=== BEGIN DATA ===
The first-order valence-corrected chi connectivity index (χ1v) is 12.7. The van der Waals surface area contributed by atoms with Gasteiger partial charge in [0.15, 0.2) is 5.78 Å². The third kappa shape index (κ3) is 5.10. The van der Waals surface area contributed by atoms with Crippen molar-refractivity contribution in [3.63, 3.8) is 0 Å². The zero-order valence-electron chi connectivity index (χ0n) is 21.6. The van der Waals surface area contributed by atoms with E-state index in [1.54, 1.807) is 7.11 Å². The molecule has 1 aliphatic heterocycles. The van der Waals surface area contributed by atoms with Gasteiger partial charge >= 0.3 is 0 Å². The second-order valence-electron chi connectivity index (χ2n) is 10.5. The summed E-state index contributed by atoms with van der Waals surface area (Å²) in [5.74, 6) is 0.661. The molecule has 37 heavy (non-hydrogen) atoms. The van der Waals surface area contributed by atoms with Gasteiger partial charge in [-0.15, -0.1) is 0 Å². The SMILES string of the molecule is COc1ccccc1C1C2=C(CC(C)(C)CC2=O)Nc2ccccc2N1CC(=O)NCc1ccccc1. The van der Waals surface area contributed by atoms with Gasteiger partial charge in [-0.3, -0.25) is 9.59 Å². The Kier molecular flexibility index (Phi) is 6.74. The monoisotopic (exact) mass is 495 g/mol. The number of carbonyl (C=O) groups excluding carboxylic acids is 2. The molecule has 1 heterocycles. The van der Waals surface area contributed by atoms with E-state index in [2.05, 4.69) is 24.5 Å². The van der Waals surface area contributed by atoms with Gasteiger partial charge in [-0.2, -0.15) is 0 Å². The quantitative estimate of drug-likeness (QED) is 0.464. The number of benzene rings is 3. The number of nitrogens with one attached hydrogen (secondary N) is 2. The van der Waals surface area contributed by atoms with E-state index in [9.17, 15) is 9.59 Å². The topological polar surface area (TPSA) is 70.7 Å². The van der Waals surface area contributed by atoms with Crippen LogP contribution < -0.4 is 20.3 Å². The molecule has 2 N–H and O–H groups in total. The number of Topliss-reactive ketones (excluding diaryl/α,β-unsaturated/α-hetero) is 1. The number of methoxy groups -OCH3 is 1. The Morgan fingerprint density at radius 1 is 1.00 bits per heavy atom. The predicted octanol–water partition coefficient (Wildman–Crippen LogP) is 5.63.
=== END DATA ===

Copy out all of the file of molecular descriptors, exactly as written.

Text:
The first-order valence-corrected chi connectivity index (χ1v) is 12.7. The van der Waals surface area contributed by atoms with Gasteiger partial charge in [0.15, 0.2) is 5.78 Å². The third kappa shape index (κ3) is 5.10. The van der Waals surface area contributed by atoms with Crippen molar-refractivity contribution in [3.63, 3.8) is 0 Å². The zero-order valence-electron chi connectivity index (χ0n) is 21.6. The van der Waals surface area contributed by atoms with E-state index in [1.54, 1.807) is 7.11 Å². The molecule has 1 aliphatic heterocycles. The van der Waals surface area contributed by atoms with Gasteiger partial charge >= 0.3 is 0 Å². The second-order valence-electron chi connectivity index (χ2n) is 10.5. The summed E-state index contributed by atoms with van der Waals surface area (Å²) in [5.74, 6) is 0.661. The molecule has 37 heavy (non-hydrogen) atoms. The van der Waals surface area contributed by atoms with Gasteiger partial charge in [-0.15, -0.1) is 0 Å². The SMILES string of the molecule is COc1ccccc1C1C2=C(CC(C)(C)CC2=O)Nc2ccccc2N1CC(=O)NCc1ccccc1. The van der Waals surface area contributed by atoms with Gasteiger partial charge in [-0.3, -0.25) is 9.59 Å². The Kier molecular flexibility index (Phi) is 6.74. The monoisotopic (exact) mass is 495 g/mol. The number of carbonyl (C=O) groups excluding carboxylic acids is 2. The molecule has 1 heterocycles. The van der Waals surface area contributed by atoms with E-state index in [2.05, 4.69) is 24.5 Å². The van der Waals surface area contributed by atoms with Gasteiger partial charge in [-0.2, -0.15) is 0 Å². The quantitative estimate of drug-likeness (QED) is 0.464. The number of benzene rings is 3. The number of nitrogens with one attached hydrogen (secondary N) is 2. The van der Waals surface area contributed by atoms with E-state index in [9.17, 15) is 9.59 Å². The topological polar surface area (TPSA) is 70.7 Å². The van der Waals surface area contributed by atoms with Crippen LogP contribution < -0.4 is 20.3 Å². The molecule has 2 N–H and O–H groups in total. The number of Topliss-reactive ketones (excluding diaryl/α,β-unsaturated/α-hetero) is 1. The number of methoxy groups -OCH3 is 1. The Morgan fingerprint density at radius 1 is 1.00 bits per heavy atom. The predicted octanol–water partition coefficient (Wildman–Crippen LogP) is 5.63.